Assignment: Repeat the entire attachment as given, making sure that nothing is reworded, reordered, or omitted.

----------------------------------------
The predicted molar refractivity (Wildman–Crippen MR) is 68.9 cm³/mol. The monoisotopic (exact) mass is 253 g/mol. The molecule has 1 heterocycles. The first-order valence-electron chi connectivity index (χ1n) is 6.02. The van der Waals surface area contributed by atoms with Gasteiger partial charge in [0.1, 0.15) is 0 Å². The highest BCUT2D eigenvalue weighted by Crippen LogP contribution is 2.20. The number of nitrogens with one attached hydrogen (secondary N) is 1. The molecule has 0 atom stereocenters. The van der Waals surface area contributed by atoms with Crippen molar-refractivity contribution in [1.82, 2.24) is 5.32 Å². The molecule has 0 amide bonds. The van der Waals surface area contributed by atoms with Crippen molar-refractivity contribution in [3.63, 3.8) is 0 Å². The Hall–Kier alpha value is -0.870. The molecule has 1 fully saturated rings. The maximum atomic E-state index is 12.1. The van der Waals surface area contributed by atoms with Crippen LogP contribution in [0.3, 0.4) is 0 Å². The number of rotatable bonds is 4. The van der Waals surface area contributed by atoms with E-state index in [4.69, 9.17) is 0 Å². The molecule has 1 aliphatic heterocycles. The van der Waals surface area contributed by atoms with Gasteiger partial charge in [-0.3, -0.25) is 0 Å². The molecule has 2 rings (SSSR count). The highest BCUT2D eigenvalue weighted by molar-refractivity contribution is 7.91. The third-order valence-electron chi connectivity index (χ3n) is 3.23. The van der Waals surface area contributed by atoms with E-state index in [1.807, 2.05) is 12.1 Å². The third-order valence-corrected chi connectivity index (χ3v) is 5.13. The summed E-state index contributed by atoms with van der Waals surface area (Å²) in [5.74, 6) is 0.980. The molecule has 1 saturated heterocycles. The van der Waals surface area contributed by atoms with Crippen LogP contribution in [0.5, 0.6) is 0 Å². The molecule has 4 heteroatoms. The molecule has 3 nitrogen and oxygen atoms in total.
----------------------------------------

The predicted molar refractivity (Wildman–Crippen MR) is 68.9 cm³/mol. The monoisotopic (exact) mass is 253 g/mol. The molecule has 1 heterocycles. The first-order valence-electron chi connectivity index (χ1n) is 6.02. The van der Waals surface area contributed by atoms with Gasteiger partial charge in [0.1, 0.15) is 0 Å². The highest BCUT2D eigenvalue weighted by Crippen LogP contribution is 2.20. The number of nitrogens with one attached hydrogen (secondary N) is 1. The molecule has 0 atom stereocenters. The van der Waals surface area contributed by atoms with Crippen molar-refractivity contribution in [1.82, 2.24) is 5.32 Å². The molecule has 0 amide bonds. The van der Waals surface area contributed by atoms with Crippen molar-refractivity contribution in [3.63, 3.8) is 0 Å². The Hall–Kier alpha value is -0.870. The molecule has 1 fully saturated rings. The maximum atomic E-state index is 12.1. The van der Waals surface area contributed by atoms with Crippen LogP contribution in [0.3, 0.4) is 0 Å². The number of rotatable bonds is 4. The van der Waals surface area contributed by atoms with E-state index in [4.69, 9.17) is 0 Å². The molecule has 1 aliphatic heterocycles. The van der Waals surface area contributed by atoms with Gasteiger partial charge in [-0.3, -0.25) is 0 Å². The molecule has 2 rings (SSSR count). The highest BCUT2D eigenvalue weighted by molar-refractivity contribution is 7.91. The third-order valence-electron chi connectivity index (χ3n) is 3.23. The van der Waals surface area contributed by atoms with E-state index in [1.807, 2.05) is 12.1 Å². The third-order valence-corrected chi connectivity index (χ3v) is 5.13. The summed E-state index contributed by atoms with van der Waals surface area (Å²) in [5.74, 6) is 0.980. The molecule has 1 saturated heterocycles. The van der Waals surface area contributed by atoms with Crippen LogP contribution in [0.5, 0.6) is 0 Å². The molecule has 4 heteroatoms. The molecule has 3 nitrogen and oxygen atoms in total.